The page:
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Spokane City Council president race narrows to contest between two very different candidates

UPDATED: Wed., Aug. 7, 2019

The picture that emerged on Tuesday night remained essentially unchanged after more votes were counted Wednesday in the primary for Spokane City Council president, setting up a contest between a sitting council member campaigning on his record and a newcomer who believes a reorientation is needed.

Left out, though, will be Mike Fagan, whose time on the City Council is nearing its end after nearly eight years as the body’s most vocal conservative.

An updated tally of primary election votes released on Wednesday offered little hope for the two-term representative of the city’s northeast district, who remains behind City Council member Breean Beggs and challenger Cindy Wendle in the race for City Council president.

With an estimated 17,500 ballots still to be counted across the county, Fagan stood at 9,735 votes, Wendle had received 11,448 votes and Beggs held the lead with 13,006 votes. Phillip Tyler was well behind with 2,427 votes.

Initial results also held true in other city races after more votes were counted Wednesday. City Council President Ben Stuckart still sat in second place behind Nadine Woodward in the mayoral race, while incumbents Lori Kinnear and Karen Stratton held onto sizable leads in their quests for re-election to their respective districts.

Michael Cathcart and Tim Benn are poised to move onto the general election in the contest for Fagan’s seat in the northeast.

Fagan could not be reached for comment Wednesday.

Term-limited from representing the northeast district for a third time, Fagan was widely viewed as the council’s most conservative member. He battled the City Council when it sought to prohibit immigration enforcement from the Intermodal Center and frequently decried the connection between illegal immigration and the prevalence of illegal drugs in Spokane.

But in his unsuccessful bid for president, Fagan mostly set those issues aside and campaigned on a promise to address public safety, homelessness and infrastructure.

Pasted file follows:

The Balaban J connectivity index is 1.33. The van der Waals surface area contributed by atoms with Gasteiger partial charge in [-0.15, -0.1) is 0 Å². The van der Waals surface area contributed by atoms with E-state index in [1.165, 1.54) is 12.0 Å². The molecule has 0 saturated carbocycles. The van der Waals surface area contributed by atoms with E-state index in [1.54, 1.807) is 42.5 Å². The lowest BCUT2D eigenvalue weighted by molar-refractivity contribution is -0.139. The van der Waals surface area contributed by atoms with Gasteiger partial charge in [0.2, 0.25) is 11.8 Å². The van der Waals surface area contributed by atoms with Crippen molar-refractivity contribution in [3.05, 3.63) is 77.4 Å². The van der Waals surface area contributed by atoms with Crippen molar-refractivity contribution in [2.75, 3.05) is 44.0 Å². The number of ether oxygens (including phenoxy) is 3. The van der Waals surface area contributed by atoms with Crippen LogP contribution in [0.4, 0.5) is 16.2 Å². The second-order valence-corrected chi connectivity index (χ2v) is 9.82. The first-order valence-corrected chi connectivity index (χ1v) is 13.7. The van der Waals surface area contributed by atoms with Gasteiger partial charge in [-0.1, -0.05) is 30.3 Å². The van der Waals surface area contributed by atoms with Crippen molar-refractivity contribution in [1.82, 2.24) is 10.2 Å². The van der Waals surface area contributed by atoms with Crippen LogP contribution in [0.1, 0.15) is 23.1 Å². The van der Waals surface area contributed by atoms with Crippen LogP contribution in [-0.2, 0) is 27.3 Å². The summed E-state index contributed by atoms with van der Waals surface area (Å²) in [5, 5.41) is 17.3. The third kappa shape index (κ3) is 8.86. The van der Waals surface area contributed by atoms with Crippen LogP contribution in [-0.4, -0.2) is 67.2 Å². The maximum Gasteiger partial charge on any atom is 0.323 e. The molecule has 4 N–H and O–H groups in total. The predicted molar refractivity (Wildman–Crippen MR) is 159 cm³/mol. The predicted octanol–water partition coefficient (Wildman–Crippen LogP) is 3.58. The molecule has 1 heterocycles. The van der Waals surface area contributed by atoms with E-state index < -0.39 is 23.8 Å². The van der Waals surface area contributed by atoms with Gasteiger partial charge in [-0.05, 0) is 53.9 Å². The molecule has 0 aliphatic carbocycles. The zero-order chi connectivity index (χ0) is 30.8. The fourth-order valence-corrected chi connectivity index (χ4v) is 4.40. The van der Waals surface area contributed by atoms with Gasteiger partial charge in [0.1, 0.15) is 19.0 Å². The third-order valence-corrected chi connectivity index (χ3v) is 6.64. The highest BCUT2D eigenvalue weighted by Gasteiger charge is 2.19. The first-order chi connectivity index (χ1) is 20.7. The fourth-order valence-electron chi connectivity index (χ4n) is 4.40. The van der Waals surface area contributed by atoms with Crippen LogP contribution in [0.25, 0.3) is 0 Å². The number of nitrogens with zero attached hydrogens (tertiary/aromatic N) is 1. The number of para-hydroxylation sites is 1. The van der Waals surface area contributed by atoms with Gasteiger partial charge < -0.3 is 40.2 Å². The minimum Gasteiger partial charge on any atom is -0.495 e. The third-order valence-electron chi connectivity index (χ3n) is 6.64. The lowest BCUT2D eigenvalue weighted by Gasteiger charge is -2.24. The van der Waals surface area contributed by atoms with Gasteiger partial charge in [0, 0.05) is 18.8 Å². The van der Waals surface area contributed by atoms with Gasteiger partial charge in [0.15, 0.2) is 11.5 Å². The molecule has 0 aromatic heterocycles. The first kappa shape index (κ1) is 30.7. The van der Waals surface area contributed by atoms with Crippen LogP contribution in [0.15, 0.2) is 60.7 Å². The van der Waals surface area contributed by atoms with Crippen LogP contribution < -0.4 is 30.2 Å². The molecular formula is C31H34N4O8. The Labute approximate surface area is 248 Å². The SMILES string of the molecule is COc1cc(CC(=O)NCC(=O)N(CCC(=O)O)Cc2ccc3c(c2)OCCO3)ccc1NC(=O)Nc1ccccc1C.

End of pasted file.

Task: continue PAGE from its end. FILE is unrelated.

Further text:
That leaves voters a choice between Beggs and Wendle in November, and both candidates are likely to court Fagan’s supporters.

Beggs argued that between he and Fagan, more than 60% of voters across the city chose an experienced candidate.

“Mike and I are ideologically different on national issues, but we vote together probably 95% of the time,” Beggs said, noting the two have seen eye-to-eye on a program to pave unpaved streets and worked to prevent the city from joining a new regional emergency dispatch system.

Wendle disagrees with Beggs’ framing of the results.

Moving forward, Wendle said she will continue to preach a nonpartisan message, and criticized Beggs for politicizing a nonpartisan race by describing the city as “blue” following Tuesday’s election.

“That’s exactly what’s wrong with city government right now. This is not about politics, this is about people,” Wendle said. “We need people to just put politics aside and respect us for what our thoughts are, what our concerns are.”

Beggs has accused Wendle of lacking specificity in her campaign platform and tried to elevate himself as a candidate with specific proposals and solutions for Spokane.

“I’ve seen no specifics or really any background that would indicate that she has expertise in those specifics,” Beggs said.

The two have taken a different approach to addressing homelessness, for example. On his campaign Facebook page, Beggs recently shared a nine-point plan to reduce homelessness in Spokane, ranging from improving mental health services to promoting permanent supportive housing.

Wendle’s plan is to “go find the facts,” because she fears the current City Council is “spending a lot of money based on assumptions.” After reviewing the available data on homelessness, Wendle said the city may have a bigger drug issue on its hands than a problem with affordable housing.

“My plan is this: to go find out what really the heck is going on, to work with nonprofits to figure out what our vision is for Spokane,” Wendle said. “This is not just about building shelters, this is about healing people.”

Wendle questioned Beggs’ City Council record, asking, “Why do we have these issues? Why do we have a housing crisis? Couldn’t we have seen this coming?”

If progress has been made under current leadership, Wendle asked why she’s spoken with people afraid to go downtown and mothers afraid to take their children to a park.

“The results don’t show it, the city doesn’t show it, and people are frustrated,” Wendle said.

Though he acknowledged we “still have work to do” and the council is at times frustrated with the policies of the mayor, Beggs said homelessness is a national problem, especially in the West.

“The programs that City Council has funded have gotten thousands of people into housing and prevented homelessness for thousands of people,” Beggs argued.

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